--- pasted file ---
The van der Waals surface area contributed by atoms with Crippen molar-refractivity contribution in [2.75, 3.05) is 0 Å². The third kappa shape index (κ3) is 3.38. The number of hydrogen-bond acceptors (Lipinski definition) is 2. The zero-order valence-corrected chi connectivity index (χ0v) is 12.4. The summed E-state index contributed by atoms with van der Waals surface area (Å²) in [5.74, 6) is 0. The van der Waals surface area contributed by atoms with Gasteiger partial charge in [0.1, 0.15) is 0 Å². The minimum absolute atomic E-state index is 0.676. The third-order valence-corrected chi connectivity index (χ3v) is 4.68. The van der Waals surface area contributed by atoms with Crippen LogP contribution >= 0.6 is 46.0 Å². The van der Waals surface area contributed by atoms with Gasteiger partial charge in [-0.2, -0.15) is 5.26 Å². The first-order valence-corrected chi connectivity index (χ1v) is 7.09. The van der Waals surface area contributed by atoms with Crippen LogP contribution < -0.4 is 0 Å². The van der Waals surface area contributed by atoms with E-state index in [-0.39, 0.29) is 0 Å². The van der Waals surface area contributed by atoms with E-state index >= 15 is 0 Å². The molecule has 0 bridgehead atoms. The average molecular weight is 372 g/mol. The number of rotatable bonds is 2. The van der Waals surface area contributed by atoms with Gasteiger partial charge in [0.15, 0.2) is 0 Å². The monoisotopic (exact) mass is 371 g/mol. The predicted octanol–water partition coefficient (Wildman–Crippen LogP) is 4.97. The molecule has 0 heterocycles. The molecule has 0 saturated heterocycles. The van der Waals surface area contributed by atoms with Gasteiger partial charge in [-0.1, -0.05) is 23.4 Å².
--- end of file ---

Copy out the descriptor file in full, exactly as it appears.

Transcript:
The van der Waals surface area contributed by atoms with Crippen molar-refractivity contribution in [2.75, 3.05) is 0 Å². The third kappa shape index (κ3) is 3.38. The number of hydrogen-bond acceptors (Lipinski definition) is 2. The zero-order valence-corrected chi connectivity index (χ0v) is 12.4. The summed E-state index contributed by atoms with van der Waals surface area (Å²) in [5.74, 6) is 0. The van der Waals surface area contributed by atoms with Gasteiger partial charge in [0.1, 0.15) is 0 Å². The minimum absolute atomic E-state index is 0.676. The third-order valence-corrected chi connectivity index (χ3v) is 4.68. The van der Waals surface area contributed by atoms with Crippen LogP contribution >= 0.6 is 46.0 Å². The van der Waals surface area contributed by atoms with Gasteiger partial charge in [-0.2, -0.15) is 5.26 Å². The first-order valence-corrected chi connectivity index (χ1v) is 7.09. The van der Waals surface area contributed by atoms with Crippen LogP contribution < -0.4 is 0 Å². The van der Waals surface area contributed by atoms with E-state index in [-0.39, 0.29) is 0 Å². The van der Waals surface area contributed by atoms with E-state index >= 15 is 0 Å². The molecule has 0 bridgehead atoms. The average molecular weight is 372 g/mol. The number of rotatable bonds is 2. The van der Waals surface area contributed by atoms with Gasteiger partial charge in [0.15, 0.2) is 0 Å². The monoisotopic (exact) mass is 371 g/mol. The predicted octanol–water partition coefficient (Wildman–Crippen LogP) is 4.97. The molecule has 0 heterocycles. The molecule has 0 saturated heterocycles. The van der Waals surface area contributed by atoms with Gasteiger partial charge in [-0.1, -0.05) is 23.4 Å².